Minimum social insurance thresholds
According to NSSI data, about 1.9 million people were working on the basis of employment contracts in 2002. However, in breach of the law, for about 1.2 million of them, their employers paid social insurance contributions on the basis not of the employees' actual wage but of the (much lower) national minimum wage, and sometimes even less. This widespread phenomenon has led to many problems in the social insurance sphere. These are both: personal, in that many people are working outside the law and deprived of social insurance for the various risks; and societal, in that the social insurance funds are deprived of funds and the solidarity principle, as well as the principle of fair and free competition on the market for goods and services, is violated
In order to limit the spread of this negative phenomenon, the Bulgarian parliament amended the social insurance legislation at the beginning of 2003, following negotiations in the tripartite NCTP. The changes oblige employers to pay the social insurance contributions for their employees calculated on the latters' gross wages received. At the same time, these contributions should not be less than a new minimum monthly social insurance income (higher than the national minimum wage), established by the cabinet for particular occupations and sectors. The introduction of these minimum social insurance incomes, set by by occupation and sector, also aims to reduce the number of cases of illegal payment of higher wages. During the second half of 2002, the social partners together with the Ministry of Labour and Social Policy (MLSP) had agreed at sector level the 2003 minimum social insurance thresholds for 33 out of 48 sectors and occupations.
The most significant factors which have increasingly led many employers to seek to avoid both concluding employment contracts and paying social security contributions based on workers' real wages are as follows:
- the existence of large 'grey' economy sector, which to some extent is due to high tax and social security burdens;
- the structure of industry and the economy – the many small businesses are most frequently those where unregulated employment has spread;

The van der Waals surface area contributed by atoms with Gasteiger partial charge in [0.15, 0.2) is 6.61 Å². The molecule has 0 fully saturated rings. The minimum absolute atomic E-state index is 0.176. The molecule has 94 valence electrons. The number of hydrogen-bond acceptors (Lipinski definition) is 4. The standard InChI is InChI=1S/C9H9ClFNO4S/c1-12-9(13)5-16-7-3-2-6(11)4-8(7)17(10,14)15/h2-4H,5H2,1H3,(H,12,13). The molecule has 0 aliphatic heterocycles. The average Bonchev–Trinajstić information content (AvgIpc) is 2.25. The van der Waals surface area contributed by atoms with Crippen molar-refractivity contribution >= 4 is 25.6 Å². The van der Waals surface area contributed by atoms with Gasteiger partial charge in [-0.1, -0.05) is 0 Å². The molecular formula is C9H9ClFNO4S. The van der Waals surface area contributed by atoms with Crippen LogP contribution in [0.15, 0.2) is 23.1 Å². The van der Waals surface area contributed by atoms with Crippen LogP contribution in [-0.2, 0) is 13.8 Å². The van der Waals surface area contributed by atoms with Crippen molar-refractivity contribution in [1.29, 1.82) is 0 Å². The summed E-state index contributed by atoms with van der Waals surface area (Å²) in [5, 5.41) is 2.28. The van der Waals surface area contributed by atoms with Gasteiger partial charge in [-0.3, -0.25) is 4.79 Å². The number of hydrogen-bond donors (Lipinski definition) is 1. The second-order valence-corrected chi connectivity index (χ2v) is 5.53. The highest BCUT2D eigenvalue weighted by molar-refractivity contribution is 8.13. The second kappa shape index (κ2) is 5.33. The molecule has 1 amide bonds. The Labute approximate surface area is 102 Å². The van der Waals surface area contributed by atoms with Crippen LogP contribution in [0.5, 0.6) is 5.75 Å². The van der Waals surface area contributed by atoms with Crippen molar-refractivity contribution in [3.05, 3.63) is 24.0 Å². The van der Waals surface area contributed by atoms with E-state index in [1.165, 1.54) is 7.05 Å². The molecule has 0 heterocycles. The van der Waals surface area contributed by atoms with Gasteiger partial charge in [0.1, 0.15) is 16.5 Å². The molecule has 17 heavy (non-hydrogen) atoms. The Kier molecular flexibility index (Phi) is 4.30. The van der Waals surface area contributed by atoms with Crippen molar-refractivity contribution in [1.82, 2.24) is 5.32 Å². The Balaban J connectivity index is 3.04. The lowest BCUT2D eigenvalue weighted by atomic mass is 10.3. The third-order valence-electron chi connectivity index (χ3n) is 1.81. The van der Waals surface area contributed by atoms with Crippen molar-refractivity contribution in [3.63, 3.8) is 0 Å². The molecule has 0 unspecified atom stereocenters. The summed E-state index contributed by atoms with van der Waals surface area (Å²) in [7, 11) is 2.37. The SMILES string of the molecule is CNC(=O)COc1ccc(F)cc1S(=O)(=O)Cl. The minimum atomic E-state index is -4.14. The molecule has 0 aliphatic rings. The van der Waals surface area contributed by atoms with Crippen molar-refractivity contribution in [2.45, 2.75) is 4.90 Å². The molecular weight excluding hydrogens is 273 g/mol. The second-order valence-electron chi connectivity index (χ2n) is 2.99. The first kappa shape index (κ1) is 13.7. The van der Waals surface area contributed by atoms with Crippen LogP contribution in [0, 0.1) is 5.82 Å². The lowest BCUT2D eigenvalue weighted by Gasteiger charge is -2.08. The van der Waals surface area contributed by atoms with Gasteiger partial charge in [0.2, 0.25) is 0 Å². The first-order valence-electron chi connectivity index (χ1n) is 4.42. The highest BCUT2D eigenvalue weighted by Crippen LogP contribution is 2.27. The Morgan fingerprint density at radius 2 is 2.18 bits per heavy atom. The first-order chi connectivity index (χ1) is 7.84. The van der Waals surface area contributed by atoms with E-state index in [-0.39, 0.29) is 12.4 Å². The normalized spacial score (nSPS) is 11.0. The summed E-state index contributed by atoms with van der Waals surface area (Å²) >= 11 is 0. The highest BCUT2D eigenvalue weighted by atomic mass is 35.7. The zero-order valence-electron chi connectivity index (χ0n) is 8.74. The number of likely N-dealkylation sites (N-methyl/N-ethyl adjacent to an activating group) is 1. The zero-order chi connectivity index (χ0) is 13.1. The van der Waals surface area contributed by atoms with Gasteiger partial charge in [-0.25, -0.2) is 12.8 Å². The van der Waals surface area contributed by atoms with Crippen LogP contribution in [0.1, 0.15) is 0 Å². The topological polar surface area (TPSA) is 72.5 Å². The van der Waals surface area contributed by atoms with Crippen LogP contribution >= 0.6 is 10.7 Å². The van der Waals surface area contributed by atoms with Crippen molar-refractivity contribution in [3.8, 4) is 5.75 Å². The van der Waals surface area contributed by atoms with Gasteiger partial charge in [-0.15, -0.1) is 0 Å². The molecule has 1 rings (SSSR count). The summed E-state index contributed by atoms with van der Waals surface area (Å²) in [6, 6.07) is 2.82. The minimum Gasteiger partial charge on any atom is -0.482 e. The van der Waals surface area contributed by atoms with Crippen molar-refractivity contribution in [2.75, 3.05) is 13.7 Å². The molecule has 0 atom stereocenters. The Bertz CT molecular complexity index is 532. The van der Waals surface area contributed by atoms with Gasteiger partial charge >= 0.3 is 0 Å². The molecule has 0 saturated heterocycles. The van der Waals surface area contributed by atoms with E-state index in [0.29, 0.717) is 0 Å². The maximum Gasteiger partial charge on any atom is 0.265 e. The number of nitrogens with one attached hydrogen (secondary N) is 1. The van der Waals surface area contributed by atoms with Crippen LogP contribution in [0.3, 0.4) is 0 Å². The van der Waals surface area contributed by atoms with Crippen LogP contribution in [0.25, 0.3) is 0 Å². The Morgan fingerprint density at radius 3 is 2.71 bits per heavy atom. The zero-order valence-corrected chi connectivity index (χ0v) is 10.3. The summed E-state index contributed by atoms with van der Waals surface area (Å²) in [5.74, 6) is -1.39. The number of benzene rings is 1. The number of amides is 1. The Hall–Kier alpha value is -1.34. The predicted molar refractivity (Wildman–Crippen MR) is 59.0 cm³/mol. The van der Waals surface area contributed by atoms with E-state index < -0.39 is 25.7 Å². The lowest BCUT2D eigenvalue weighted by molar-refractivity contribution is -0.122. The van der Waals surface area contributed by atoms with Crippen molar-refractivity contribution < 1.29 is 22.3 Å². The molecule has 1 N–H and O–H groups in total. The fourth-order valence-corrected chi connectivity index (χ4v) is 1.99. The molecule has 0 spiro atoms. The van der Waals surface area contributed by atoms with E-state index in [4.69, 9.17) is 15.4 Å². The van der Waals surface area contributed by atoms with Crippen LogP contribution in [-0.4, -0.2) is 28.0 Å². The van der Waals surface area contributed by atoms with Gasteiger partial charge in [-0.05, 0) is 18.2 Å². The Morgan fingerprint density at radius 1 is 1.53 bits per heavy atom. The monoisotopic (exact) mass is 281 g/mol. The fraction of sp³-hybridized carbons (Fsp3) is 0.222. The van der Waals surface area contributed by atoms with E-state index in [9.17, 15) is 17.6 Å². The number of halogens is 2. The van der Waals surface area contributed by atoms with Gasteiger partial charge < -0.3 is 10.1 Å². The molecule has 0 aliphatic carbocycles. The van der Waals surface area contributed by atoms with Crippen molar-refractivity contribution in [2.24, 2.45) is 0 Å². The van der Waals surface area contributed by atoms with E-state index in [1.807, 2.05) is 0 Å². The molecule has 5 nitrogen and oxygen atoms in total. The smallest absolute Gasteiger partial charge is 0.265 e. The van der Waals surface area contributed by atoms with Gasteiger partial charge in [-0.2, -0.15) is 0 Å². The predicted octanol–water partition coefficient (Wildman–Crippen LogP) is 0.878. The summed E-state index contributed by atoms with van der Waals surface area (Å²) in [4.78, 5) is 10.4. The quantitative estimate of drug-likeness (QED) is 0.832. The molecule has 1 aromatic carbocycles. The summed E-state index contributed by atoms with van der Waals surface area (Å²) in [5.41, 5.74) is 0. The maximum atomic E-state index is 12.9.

- the low level of competitiveness of most businesses, which leads many to try to 'raise' their competitiveness by saving costs, including the costs of providing a safe and healthy working environment etc; and
- the ease of 'evasion' of regulations – the legislation does not provide sufficient mechanisms to prevent violations, while the control exercised by the various state institutions is inadequate to deal with the number of businesses and is not flexible enough in the light of great 'inventiveness' of the offenders.
Even though the two new measures were introduced on the government’s initiative, they were broadly discussed and supported by the representative trade unions and employers’ organisations. Their expectations are that the introduction of these two mechanisms will lead to greater social security for workers and employers and a fairer business environment. As a result of introducing minimum social insurance thresholds and the registration of employment contracts, the revenues of the social insurance funds increased by about BGN 120 million in the period up until 30 April 2003, compared with the same period in 2002, according to NSSI. At the same time, the average income on which social insurance contributions are calculated was 11% higher in the first quarter of 2003 than in the same period in 2002. (Ivan Neykov, Balkan Institute for Labour and Social Policy)